From electronics to clothing, from toys to streaming subscriptions, consumers bought more than 100 million products on Amazon’s annual global shopping day, Prime Day. We were stoked about amazing deals. Most people, however, don’t know how a Supreme Court ruling will affect, for the worse, their online shopping going forward.
The Supreme Court overturned the 1992 Quill Corp. v. North Dakota ruling last month that had barred states from collecting sales tax from retailers with no “physical presence,” or brick-and-mortar stores, in those states. That bar is no longer in place. It is replaced by what is widely seen as a mandate to collect.
The ruling concerns small business advocates who see it as government interference in business.
“It’s taxes and regulation all combined in one unfortunate tax,” says Raymond Keating, chief economist with the Small Business & Entrepreneurship Council.
Those who already own brick-and-mortar storefronts, however, see the ruling as a way to “level the playing field” when it comes to their online competition.
This new ruling impacts any online retailer, but experts argue that because e-commerce giant Amazon had already been collecting sales tax in every state, it isn’t as directly impacted as its competition like Wayfair and Overstock.
But even if Amazon might win in the long run, third-party merchants and consumers won’t.
A Tax Punt
Amazon already collects sales tax on the products it sells directly. The ruling isn’t clear about where the responsibility for collecting the tax on items sold by third-party merchants falls. These third-party merchants represent half of the sales currently made on Amazon, and they now potentially face adding a bureaucracy for collecting sales tax if they weren’t already collecting it before the ruling.
Paul Rafelson, a law professor at Pace University, told CNBC that Amazon is essentially “punting” these questions over to the merchants. “Amazon can hide behind its marketplace to claim tax exemption because it’s still going to pretend it’s not a retailer — and not responsible for collecting sales taxes,” Rafelson said. “There’s still a lot of legal questions that need to be answered.”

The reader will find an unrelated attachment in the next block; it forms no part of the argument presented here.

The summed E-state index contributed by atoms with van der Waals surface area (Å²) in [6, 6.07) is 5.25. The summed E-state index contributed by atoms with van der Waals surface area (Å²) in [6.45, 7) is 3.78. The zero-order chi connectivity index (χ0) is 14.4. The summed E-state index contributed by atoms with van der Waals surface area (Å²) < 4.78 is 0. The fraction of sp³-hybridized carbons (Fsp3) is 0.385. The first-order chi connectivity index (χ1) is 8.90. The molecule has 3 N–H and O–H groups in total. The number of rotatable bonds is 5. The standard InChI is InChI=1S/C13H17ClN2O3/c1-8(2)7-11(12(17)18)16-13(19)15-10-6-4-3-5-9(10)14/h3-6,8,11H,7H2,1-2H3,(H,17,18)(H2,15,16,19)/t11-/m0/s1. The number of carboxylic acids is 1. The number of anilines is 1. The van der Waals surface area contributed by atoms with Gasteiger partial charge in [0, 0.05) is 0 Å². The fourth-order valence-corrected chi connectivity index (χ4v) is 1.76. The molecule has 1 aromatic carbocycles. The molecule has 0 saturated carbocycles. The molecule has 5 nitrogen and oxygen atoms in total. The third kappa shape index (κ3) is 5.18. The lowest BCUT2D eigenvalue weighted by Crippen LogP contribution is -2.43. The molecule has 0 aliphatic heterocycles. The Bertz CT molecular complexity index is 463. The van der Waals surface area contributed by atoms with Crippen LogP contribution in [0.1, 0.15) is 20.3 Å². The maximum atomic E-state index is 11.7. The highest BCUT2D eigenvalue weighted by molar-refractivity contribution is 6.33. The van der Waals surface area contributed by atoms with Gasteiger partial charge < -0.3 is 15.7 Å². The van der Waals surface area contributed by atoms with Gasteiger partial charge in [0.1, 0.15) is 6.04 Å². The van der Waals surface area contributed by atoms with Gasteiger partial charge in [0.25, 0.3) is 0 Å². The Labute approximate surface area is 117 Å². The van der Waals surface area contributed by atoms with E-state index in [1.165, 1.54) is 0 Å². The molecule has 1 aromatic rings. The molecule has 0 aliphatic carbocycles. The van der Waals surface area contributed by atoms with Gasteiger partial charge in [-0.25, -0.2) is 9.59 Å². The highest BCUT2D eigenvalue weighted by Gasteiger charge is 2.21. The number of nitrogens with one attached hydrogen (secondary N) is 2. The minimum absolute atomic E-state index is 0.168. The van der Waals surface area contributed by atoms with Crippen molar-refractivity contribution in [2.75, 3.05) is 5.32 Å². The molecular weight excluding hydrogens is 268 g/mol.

Qualifiers in the Making
In anticipation of the ruling, states like Vermont and Massachusetts passed their own laws to collect sales taxes from online sales, but the laws have very specific qualifiers.
For example, Vermont requires that companies have advertised in the state and have made at least $100,000 in sales or 200 transactions in the previous year. Vermont’s sales tax is “destination-based,” meaning it only applies apply when the buyer takes physical possession of the item inside Vermont’s borders.
According to the Tax Policy Center, states collected more than $400 billion from sales taxes alone in 2014. Two-thirds of that revenue ($272 billion) came from general sales taxes, and one-third ($140 billion) came from selective sales taxes on products like alcohol and tobacco. Local governments collected $105 billion from sales taxes in 2014, with $75 billion coming from general sales taxes and $30 billion from selective sales taxes.
That’s a lot of money government makes off of the 28 million small businesses in the United States. And when more than 22 million of those small businesses are individually operated, being forced to charge online sales taxes will make it harder for them to compete in the market, hire new employees, or expand their businesses.
Ironically, complying with this ruling means using expensive software that keeps track of collecting sales taxes nationwide.
State and local governments don’t need any more of our money to feed their budgets through taxes, whether they’re taken from online sales or not. We should be free to drop whatever we want into our virtual (or real) shopping carts in peace without government sweeping in to get a cut.